meet brockhampton’s favorite kiwi rap duo
Watch the video for Church & AP's 'Ready or Not'.
Photography Sylvia Louis-Marie
Polynesian hip-hop has a rich history, yet very few hip-hop artists from the South Pacific have made a name for themselves here in the US. The only exceptions are OMC, whose song “How Bizarre” topped Billboard’s Mainstream Top 40 Chart in 1997, and South Auckland rapper Savage, whose hit single “Swing”(feat. Soulja Boy) peaked at #45 on the Billboard Hot 100 in 2008 after it featured in the movie Knocked Up.
But Church & AP aren’t about to let history hold them back. On the phone from Auckland, the two teenage rappers (Church is 18, AP is 19) make their intentions clear; they want to be the next Kiwi rappers to have a hit in the Hot 100. Though they know it’s not going to be easy; the biggest New Zealand rapper of all time didn’t even crack the US market. “It’s interesting to note that there has never been a bigger rapper than Scribe. In the 20 odd years that New Zealand hip-hop has been a prominent thing, we still haven’t reached that apex again,” explains Church. “It’s something we’re trying to do, we’re trying to reach that level.” Scribe, in case you don’t know, is a Christchurch rapper whose 2003 album The Crusader has been certified 5x platinum in New Zealand. He’s a local legend. If you have any Kiwi friends, you might have heard them belting out a few bars from his hit single “Not Many.” It goes a bit like this: “How many dudes you know roll like this / how many dudes you know flow like this / not many, if any.”
“A New Zealand rapper going 5x platinum today would be unheard of,” says Church, “but it’s possible, so that’s something we’re gunning for. To get that same respect.”
With its hook, “we stay ready / we stay ready / ready or not”, the duo’s first single, “Ready Or Not,” has already made moves in their homeland. Over the holiday season it became the most Shazamed song in the country, and right now it’s climbing up the NZ Singles Chart (it’s currently #9). It’s about to get a whole lot more attention, because today the duo is releasing an official music video that shows them hanging out at some of the locations they rap about in the song – by a pool, in church, in the back seat of a car. “We were trying to really bring to life what we were saying [in the song],” Church says of the visual. “So when [AP] talks about being in a car with his mates, we just thought we’d put him in a car with his mate.”
“The shot of us in the car – that’s actually my mate’s car that I mention in the song,” explains AP. “‘In the Carib with Daz and Dula’ — we were actually in a Carib with my mate Daz. My other mate couldn’t make it.”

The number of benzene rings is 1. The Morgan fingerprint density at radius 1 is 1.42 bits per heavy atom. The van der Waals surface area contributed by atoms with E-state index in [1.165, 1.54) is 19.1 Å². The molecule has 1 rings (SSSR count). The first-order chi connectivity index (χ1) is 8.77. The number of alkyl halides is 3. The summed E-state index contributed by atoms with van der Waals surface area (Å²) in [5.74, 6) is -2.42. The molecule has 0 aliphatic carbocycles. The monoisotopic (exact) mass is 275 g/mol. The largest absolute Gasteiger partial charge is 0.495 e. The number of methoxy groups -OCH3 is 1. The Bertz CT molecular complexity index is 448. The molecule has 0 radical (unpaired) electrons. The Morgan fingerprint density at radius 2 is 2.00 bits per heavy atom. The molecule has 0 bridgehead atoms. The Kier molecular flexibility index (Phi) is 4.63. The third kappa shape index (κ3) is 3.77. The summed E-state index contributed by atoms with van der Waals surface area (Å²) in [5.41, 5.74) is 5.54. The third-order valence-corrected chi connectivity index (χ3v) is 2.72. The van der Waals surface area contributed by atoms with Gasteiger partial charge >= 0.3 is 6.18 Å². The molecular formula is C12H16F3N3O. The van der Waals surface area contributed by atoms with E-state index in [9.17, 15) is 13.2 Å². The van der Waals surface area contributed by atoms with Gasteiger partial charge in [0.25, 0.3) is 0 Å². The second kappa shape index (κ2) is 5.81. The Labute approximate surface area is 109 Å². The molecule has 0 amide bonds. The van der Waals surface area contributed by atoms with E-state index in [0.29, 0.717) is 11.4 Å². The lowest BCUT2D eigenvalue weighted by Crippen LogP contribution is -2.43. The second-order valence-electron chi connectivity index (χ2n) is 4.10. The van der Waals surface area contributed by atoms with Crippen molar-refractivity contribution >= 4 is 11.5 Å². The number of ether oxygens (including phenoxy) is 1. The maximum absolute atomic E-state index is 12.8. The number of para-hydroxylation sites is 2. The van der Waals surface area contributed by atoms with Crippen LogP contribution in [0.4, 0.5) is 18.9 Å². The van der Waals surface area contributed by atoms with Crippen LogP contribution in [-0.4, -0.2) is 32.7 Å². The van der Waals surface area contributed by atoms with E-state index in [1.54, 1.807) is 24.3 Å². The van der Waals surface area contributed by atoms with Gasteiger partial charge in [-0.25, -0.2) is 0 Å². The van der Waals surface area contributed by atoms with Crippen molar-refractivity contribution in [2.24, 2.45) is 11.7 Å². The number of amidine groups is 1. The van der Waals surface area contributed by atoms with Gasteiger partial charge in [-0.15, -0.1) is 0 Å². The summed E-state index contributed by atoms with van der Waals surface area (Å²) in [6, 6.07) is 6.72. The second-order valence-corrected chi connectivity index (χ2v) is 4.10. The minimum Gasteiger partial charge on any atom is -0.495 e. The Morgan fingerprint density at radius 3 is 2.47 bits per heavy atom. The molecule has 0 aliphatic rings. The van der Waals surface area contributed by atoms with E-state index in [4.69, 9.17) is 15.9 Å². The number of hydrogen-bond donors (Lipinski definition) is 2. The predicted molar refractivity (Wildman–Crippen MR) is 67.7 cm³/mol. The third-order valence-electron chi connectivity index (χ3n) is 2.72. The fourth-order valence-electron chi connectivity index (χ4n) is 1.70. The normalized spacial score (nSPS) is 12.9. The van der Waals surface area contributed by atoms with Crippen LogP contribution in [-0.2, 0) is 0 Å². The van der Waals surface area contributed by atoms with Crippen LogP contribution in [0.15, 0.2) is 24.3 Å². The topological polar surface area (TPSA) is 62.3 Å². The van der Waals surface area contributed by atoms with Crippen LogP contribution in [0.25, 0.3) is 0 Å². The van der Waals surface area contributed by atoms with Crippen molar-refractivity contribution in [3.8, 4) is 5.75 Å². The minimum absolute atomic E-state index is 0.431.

The duo attended the same high school and became friends after Church overheard AP talking to a friend about Chance The Rapper. “This guy came up to me on our first day of school and was like, ‘’yo, you listen to that Acid Rap tape?’ I was talking about it with one of my other homies and this guy just came out of nowhere, and I was like, ‘eh, who are you?’”, says AP of their first interaction. A short time later, AP invited Church to record at a community centre near his house that hosted a community outreach program for local youth. “The program doesn’t exist anymore, which is unfortunate,” says Church, “but when we started there were a lot of kids making music like us. We were around 16 at the time.”
“We’re really a testament to the success of community outreach programs,” he continues. “A lot of people think they are for troubled youth and that it leads nowhere, but ‘Ready Or Not’ was made in a community centre. It was made in a room probably no bigger than your bathroom.”
On “Ready Or Not” and on Church & AP’s debut EP Thorough Bread, which was released last summer, you can hear the influence of American rap music (Mac Miller, Kid Cudi and Clipse are some of their favourite artists), but the duo also worked hard to retain elements of their own culture. Church points out AP’s Kiwi accent, and says, “A lot of people, when they make music, they try and make it American, and they talk like they’re American. But we don’t say those words, we just want it to be authentic.” References, like the one to Daz’s Toyota Carib (a cheap Japanese vehicle that’s popular in New Zealand) and Sauvignon Blanc (produced in New Zealand and exported globally), are distinctly Kiwi. They also happen to sound cool in a rap song. Dom McLennon, of the rap group Brockhampton, told Church that the Sauvignon Blanc line on “Ready Or Not” is his favourite. “That was a small win,” Church admits.
They had the opportunity to hang out with Brockhampton last September, when the group was in New Zealand to promote their feature-length documentary, The Longest Summer in America. They interviewed the group for VICE and gained some valuable wisdom to apply to their own careers. “Their whole ethos of creating a community and really maintaining the organic aspect of creating music, that was something big that we took [away],” says Church. “And if you have a feeling and you don’t know how to define it, hold on to it and develop it a bit more.” Church also made note of Brockhampton’s business plan. He says, “making sure you know your worth, that whole thing has been important because you get a lot of eyes that come on you when you have a song that does well.” Right now, Church & AP are following that advice and allowing their instincts to dictate their future. It’s worked for Brockhampton, and with Dom being only one short email away, further advice from one of the US’s most successful rap groups might just shape the careers of these two ambitious Kiwis.
This article originally appeared on i-D US.